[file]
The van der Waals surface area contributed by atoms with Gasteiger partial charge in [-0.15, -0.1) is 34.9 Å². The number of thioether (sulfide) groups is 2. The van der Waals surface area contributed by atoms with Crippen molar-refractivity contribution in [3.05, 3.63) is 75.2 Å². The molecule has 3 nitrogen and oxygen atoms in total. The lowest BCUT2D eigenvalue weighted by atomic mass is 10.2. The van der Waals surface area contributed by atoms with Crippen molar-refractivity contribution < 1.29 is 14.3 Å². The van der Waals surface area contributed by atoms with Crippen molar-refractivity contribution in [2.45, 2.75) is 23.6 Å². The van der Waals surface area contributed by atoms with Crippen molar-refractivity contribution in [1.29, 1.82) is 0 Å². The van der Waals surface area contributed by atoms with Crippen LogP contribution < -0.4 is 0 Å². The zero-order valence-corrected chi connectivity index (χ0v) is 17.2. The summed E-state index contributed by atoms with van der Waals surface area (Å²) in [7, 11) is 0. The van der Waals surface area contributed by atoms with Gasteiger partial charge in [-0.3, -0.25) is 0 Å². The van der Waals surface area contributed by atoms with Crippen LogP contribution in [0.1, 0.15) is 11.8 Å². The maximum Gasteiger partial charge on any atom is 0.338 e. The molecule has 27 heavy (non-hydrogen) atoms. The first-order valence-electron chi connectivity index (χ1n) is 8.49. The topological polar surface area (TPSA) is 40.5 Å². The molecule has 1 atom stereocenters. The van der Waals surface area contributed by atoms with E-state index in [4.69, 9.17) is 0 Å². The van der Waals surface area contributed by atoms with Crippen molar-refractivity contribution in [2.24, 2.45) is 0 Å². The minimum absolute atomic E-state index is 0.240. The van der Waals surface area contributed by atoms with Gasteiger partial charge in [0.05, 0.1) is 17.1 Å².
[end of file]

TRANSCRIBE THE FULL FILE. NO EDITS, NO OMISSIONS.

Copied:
The van der Waals surface area contributed by atoms with Gasteiger partial charge in [-0.15, -0.1) is 34.9 Å². The number of thioether (sulfide) groups is 2. The van der Waals surface area contributed by atoms with Crippen molar-refractivity contribution in [3.05, 3.63) is 75.2 Å². The molecule has 3 nitrogen and oxygen atoms in total. The lowest BCUT2D eigenvalue weighted by atomic mass is 10.2. The van der Waals surface area contributed by atoms with Crippen molar-refractivity contribution < 1.29 is 14.3 Å². The van der Waals surface area contributed by atoms with Crippen molar-refractivity contribution in [2.45, 2.75) is 23.6 Å². The van der Waals surface area contributed by atoms with Crippen molar-refractivity contribution in [1.29, 1.82) is 0 Å². The van der Waals surface area contributed by atoms with Crippen LogP contribution < -0.4 is 0 Å². The zero-order valence-corrected chi connectivity index (χ0v) is 17.2. The summed E-state index contributed by atoms with van der Waals surface area (Å²) in [7, 11) is 0. The van der Waals surface area contributed by atoms with Gasteiger partial charge in [-0.3, -0.25) is 0 Å². The van der Waals surface area contributed by atoms with Crippen LogP contribution in [0.1, 0.15) is 11.8 Å². The maximum Gasteiger partial charge on any atom is 0.338 e. The molecule has 27 heavy (non-hydrogen) atoms. The first-order valence-electron chi connectivity index (χ1n) is 8.49. The topological polar surface area (TPSA) is 40.5 Å². The molecule has 1 atom stereocenters. The van der Waals surface area contributed by atoms with E-state index in [4.69, 9.17) is 0 Å². The van der Waals surface area contributed by atoms with Crippen molar-refractivity contribution in [2.24, 2.45) is 0 Å². The minimum absolute atomic E-state index is 0.240. The van der Waals surface area contributed by atoms with Gasteiger partial charge in [0.05, 0.1) is 17.1 Å².